|Ph.D Student||Drachsler Cohen Dana|
|Subject||Exact Programming by Examples|
|Department||Department of Computer Science||Supervisor||Professor Eran Yahav|
|Full Thesis text|
The vast majority of computer users do not know how to code, and thus can only leverage computers to the extent provided by distributed softwares. The abundance of softwares that target the same domains demonstrates that off-the-shelf softwares can be complex for users or not sufficiently suitable for their needs.
Programming by example (PBE) has flourished in recent years to mitigate exactly this problem and enable users to write their own programs by describing their intent only through examples, without writing or examining a single piece of code. An inherent problem of PBE is that examples often under-specify the full intent of the users and thus PBE algorithms must heuristically choose one program from many non-equivalent programs. While this approach has been shown to be successful in some cases, it cannot guarantee that the user's intent will be fully captured, and is thus impractical in many cases.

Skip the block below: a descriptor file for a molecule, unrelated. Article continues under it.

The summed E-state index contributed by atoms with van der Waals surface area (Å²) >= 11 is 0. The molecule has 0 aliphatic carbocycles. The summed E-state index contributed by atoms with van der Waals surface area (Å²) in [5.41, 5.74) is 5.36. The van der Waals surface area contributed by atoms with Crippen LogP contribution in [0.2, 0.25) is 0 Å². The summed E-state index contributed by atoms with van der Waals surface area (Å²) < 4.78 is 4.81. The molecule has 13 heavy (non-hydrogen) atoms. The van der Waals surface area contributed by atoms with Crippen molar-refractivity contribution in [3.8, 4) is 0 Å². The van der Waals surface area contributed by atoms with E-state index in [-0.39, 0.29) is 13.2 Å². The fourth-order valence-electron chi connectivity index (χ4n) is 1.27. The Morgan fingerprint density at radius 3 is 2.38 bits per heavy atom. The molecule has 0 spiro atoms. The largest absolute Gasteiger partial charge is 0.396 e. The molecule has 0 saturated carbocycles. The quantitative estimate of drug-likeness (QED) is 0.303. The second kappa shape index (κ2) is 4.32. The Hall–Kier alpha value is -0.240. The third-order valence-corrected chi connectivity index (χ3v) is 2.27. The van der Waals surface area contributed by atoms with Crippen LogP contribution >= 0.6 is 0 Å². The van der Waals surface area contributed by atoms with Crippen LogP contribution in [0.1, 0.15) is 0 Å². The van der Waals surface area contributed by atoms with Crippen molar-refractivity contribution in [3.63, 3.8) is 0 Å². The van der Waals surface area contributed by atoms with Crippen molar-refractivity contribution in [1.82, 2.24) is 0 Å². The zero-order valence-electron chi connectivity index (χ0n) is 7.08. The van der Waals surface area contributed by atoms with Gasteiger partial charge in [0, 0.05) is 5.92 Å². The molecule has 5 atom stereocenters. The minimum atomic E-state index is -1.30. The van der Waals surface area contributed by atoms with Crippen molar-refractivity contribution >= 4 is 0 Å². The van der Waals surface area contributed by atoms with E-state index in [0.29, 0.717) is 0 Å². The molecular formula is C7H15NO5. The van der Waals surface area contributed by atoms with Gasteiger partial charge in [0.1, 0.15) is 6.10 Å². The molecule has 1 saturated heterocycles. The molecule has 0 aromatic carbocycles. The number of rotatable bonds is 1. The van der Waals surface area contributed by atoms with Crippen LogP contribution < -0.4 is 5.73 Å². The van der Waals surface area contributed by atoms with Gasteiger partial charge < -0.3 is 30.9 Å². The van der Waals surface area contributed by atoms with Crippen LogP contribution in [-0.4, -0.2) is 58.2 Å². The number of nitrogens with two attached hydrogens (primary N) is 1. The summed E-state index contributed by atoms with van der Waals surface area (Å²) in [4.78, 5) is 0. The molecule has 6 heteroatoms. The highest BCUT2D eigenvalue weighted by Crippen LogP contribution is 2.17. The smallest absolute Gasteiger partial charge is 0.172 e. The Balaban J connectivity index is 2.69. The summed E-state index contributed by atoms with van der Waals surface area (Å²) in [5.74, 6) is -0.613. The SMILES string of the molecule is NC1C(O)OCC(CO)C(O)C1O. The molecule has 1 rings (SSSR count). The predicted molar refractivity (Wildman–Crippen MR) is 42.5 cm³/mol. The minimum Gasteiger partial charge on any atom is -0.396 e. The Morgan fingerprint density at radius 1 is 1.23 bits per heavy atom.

In this work, we study the problem of learning the exact user intent from examples. We model user intent as formulas over an arbitrary set of predicates and study several classes of formulas. We start with conjunctive formulas capturing patterns in streams. We then study conjunctive and disjunctive formulas over arbitrary predicates. We finally study the class of disjunctive normal form (DNF) formulas, which implies that any formula can be learned.
These algorithms are inspired by exact learning algorithms that were shown to be successful in other domains (e.g., learning automata). Our setting is novel in that the types of predicates were limited in previous works, and thus too the expressibility of user intent.
In the last part of this work, we define the notion of abstract examples and show that it can help to drastically reduce the number of examples posed in the learning process. Abstract examples provide a middle ground between concrete examples and formulas that describe program behavior on multiple examples. We show an algorithm that describes a program through abstract examples. This algorithm can extend previous PBE synthesizers with the ability to communicate to the user a candidate program in an intuitive language. User acceptance of a set of abstract examples covering the input domain implies that the candidate program is guaranteed to capture his intent. We exemplify this approach on the string and bit vector domains.